quasi recognized

recognize

[rek-uhg-nahyz]
verb (used with object), recognized, recognizing.
1.
to identify as something or someone previously seen, known, etc.: He had changed so much that one could scarcely recognize him.
2.
to identify from knowledge of appearance or characteristics: I recognized him from the description. They recognized him as a fraud.
3.
to perceive as existing or true; realize: to be the first to recognize a fact.
4.
to acknowledge as the person entitled to speak at a particular time: The Speaker recognized the congressman from Maine.
5.
to acknowledge formally as entitled to treatment as a political unit: The United States promptly recognized Israel.
6.
to acknowledge or accept formally a specified factual or legal situation: to recognize a successful revolutionary regime as the de facto government of the country.
7.
to acknowledge or treat as valid: to recognize a claim.
8.
to acknowledge acquaintance with, as by a greeting, handshake, etc.
9.
to show appreciation of (achievement, service, merit, etc.), as by some reward, public honor, or the like.
10.
Law. to acknowledge (an illegitimate child) as one's own.
11.
Biochemistry, Immunology. to bind with, cleave, or otherwise react to (another substance) as a result of fitting its molecular shape or a portion of its shape.
Also, especially British, recognise.


Origin:
1425–75; recogn(ition) + -ize; replacing late Middle English racunnysen, recognisen < Old French reconuiss-, stem of reconuistre < Latin recognōscere, equivalent to re- re- + cognōscere to know1; see cognition

recognizable [rek-uhg-nahy-zuh-buhl, rek-uhg-nahy-] , adjective
recognizability, noun
recognizably, adverb
recognizer, noun
nonrecognized, adjective
prerecognize, verb (used with object), prerecognized, prerecognizing.
quasi-recognized, adjective
unrecognizable, adjective
unrecognizably, adverb
unrecognized, adjective
unrecognizing, adjective
well-recognized, adjective


3. acknowledge, appreciate, understand, grant, concede.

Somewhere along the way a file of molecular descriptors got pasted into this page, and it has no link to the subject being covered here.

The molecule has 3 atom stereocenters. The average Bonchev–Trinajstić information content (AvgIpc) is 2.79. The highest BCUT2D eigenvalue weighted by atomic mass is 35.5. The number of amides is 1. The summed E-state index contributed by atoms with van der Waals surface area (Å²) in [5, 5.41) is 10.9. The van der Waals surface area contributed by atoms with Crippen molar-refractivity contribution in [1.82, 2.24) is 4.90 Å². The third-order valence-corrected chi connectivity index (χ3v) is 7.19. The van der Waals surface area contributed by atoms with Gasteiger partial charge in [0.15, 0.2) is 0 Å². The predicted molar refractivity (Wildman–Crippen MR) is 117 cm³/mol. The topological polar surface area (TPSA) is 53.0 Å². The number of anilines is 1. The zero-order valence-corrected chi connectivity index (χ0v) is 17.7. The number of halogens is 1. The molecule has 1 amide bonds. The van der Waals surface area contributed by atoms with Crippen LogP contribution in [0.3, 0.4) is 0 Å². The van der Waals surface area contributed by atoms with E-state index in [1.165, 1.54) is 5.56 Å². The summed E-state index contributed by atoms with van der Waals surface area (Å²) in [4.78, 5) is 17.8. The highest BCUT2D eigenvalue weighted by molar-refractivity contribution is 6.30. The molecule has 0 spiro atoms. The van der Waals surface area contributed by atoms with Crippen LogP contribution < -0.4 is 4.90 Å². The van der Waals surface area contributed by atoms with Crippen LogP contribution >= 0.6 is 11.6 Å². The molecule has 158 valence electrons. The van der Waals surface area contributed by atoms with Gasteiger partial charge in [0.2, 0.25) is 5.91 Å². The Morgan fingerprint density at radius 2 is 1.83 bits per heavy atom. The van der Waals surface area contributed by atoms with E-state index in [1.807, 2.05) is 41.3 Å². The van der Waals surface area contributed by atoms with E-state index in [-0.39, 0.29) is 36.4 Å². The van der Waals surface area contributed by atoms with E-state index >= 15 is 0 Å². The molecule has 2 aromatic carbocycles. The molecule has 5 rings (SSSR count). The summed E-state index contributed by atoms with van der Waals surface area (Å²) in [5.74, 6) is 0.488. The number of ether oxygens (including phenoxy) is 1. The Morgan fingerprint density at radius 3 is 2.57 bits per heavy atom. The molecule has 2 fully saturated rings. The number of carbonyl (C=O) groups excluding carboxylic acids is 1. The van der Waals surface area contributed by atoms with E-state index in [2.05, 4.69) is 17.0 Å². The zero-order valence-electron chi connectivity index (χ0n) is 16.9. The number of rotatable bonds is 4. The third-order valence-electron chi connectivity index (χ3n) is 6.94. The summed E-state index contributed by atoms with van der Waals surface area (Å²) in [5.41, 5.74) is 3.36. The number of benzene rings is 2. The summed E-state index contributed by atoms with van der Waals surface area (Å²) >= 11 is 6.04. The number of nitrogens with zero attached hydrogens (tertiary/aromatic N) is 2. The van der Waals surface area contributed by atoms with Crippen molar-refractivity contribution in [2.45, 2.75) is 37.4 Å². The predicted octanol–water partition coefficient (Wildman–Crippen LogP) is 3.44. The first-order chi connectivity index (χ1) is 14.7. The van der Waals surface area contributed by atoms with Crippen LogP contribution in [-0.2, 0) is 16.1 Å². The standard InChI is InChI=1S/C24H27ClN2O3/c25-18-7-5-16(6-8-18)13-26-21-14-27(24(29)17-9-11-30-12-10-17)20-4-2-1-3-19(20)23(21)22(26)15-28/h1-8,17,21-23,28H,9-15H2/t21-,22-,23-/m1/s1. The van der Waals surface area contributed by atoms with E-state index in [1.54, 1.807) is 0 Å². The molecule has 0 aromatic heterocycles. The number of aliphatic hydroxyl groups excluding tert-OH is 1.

Dictionary.com Unabridged
Based on the Random House Dictionary, © Random House, Inc. 2014.
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World English Dictionary
recognize or recognise (ˈrɛkəɡˌnaɪz)
 
vb
1.  to perceive (a person, creature, or thing) to be the same as or belong to the same class as something previously seen or known; know again
2.  to accept or be aware of (a fact, duty, problem, etc): to recognize necessity
3.  to give formal acknowledgment of the status or legality of (a government, an accredited representative, etc)
4.  chiefly (US), (Canadian) to grant (a person) the right to speak in a deliberative body, debate, etc
5.  to give a token of thanks for (a service rendered, etc)
6.  to make formal acknowledgment of (a claim, etc)
7.  to show approval or appreciation of (something good or pleasing)
8.  to acknowledge or greet (a person), as when meeting by chance
9.  chiefly (US) (intr) to enter into a recognizance
 
[C15: from Latin recognoscere to know again, from re- + cognoscere to know, ascertain]
 
recognise or recognise
 
vb
 
[C15: from Latin recognoscere to know again, from re- + cognoscere to know, ascertain]
 
'recognizable or recognise
 
adj
 
'recognisable or recognise
 
adj
 
recogniza'bility or recognise
 
n
 
recognisa'bility or recognise
 
n
 
'recognizably or recognise
 
adv
 
'recognisably or recognise
 
adv
 
'recognizer or recognise
 
n
 
'recogniser or recognise
 
n

Collins English Dictionary - Complete & Unabridged 10th Edition
2009 © William Collins Sons & Co. Ltd. 1979, 1986 © HarperCollins
Publishers 1998, 2000, 2003, 2005, 2006, 2007, 2009
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Etymonline
Word Origin & History

recognize
1414, "resume possession of land," from M.Fr. reconiss-, stem of reconoistre "to know again, identify, recognize," from O.Fr., from L. recognoscere "acknowledge, recall to mind, know again, examine, certify," from re- "again" + cognoscere "know" (from co- "with" + gnoscere "become acquainted;" see
notice). Meaning "perceive something or someone as already known" first recorded 1533.
Online Etymology Dictionary, © 2010 Douglas Harper
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